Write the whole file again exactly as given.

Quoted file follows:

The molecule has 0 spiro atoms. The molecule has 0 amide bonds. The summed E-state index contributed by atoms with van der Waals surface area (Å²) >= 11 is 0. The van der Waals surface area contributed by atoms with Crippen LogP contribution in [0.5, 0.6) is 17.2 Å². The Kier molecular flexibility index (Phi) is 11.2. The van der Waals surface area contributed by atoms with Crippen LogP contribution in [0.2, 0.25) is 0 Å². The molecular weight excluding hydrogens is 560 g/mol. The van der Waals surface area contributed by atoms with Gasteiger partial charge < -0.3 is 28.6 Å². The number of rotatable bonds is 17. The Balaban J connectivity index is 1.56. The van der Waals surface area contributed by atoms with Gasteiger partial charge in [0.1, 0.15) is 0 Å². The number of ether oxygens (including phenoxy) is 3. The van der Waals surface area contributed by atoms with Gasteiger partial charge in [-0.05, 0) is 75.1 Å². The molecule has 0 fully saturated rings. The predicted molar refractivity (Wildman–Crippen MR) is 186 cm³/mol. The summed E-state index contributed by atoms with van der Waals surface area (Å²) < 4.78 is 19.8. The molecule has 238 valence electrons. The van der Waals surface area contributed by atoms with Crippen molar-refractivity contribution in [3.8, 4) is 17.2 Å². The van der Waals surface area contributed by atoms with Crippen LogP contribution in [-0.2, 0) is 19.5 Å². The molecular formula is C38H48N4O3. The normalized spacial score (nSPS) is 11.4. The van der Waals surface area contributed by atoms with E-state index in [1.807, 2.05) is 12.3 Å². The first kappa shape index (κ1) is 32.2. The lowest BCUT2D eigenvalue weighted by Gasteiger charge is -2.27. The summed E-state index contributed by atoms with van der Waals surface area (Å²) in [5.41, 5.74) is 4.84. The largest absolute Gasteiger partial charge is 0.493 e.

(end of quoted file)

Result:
The molecule has 0 spiro atoms. The molecule has 0 amide bonds. The summed E-state index contributed by atoms with van der Waals surface area (Å²) >= 11 is 0. The van der Waals surface area contributed by atoms with Crippen LogP contribution in [0.5, 0.6) is 17.2 Å². The Kier molecular flexibility index (Phi) is 11.2. The van der Waals surface area contributed by atoms with Crippen LogP contribution in [0.2, 0.25) is 0 Å². The molecular weight excluding hydrogens is 560 g/mol. The van der Waals surface area contributed by atoms with Gasteiger partial charge < -0.3 is 28.6 Å². The number of rotatable bonds is 17. The Balaban J connectivity index is 1.56. The van der Waals surface area contributed by atoms with Gasteiger partial charge in [0.1, 0.15) is 0 Å². The number of ether oxygens (including phenoxy) is 3. The van der Waals surface area contributed by atoms with Gasteiger partial charge in [-0.05, 0) is 75.1 Å². The molecule has 0 fully saturated rings. The predicted molar refractivity (Wildman–Crippen MR) is 186 cm³/mol. The summed E-state index contributed by atoms with van der Waals surface area (Å²) < 4.78 is 19.8. The molecule has 238 valence electrons. The van der Waals surface area contributed by atoms with Crippen molar-refractivity contribution in [3.8, 4) is 17.2 Å². The van der Waals surface area contributed by atoms with Crippen LogP contribution in [-0.2, 0) is 19.5 Å². The molecular formula is C38H48N4O3. The normalized spacial score (nSPS) is 11.4. The van der Waals surface area contributed by atoms with E-state index in [1.807, 2.05) is 12.3 Å². The first kappa shape index (κ1) is 32.2. The lowest BCUT2D eigenvalue weighted by Gasteiger charge is -2.27. The summed E-state index contributed by atoms with van der Waals surface area (Å²) in [5.41, 5.74) is 4.84. The largest absolute Gasteiger partial charge is 0.493 e.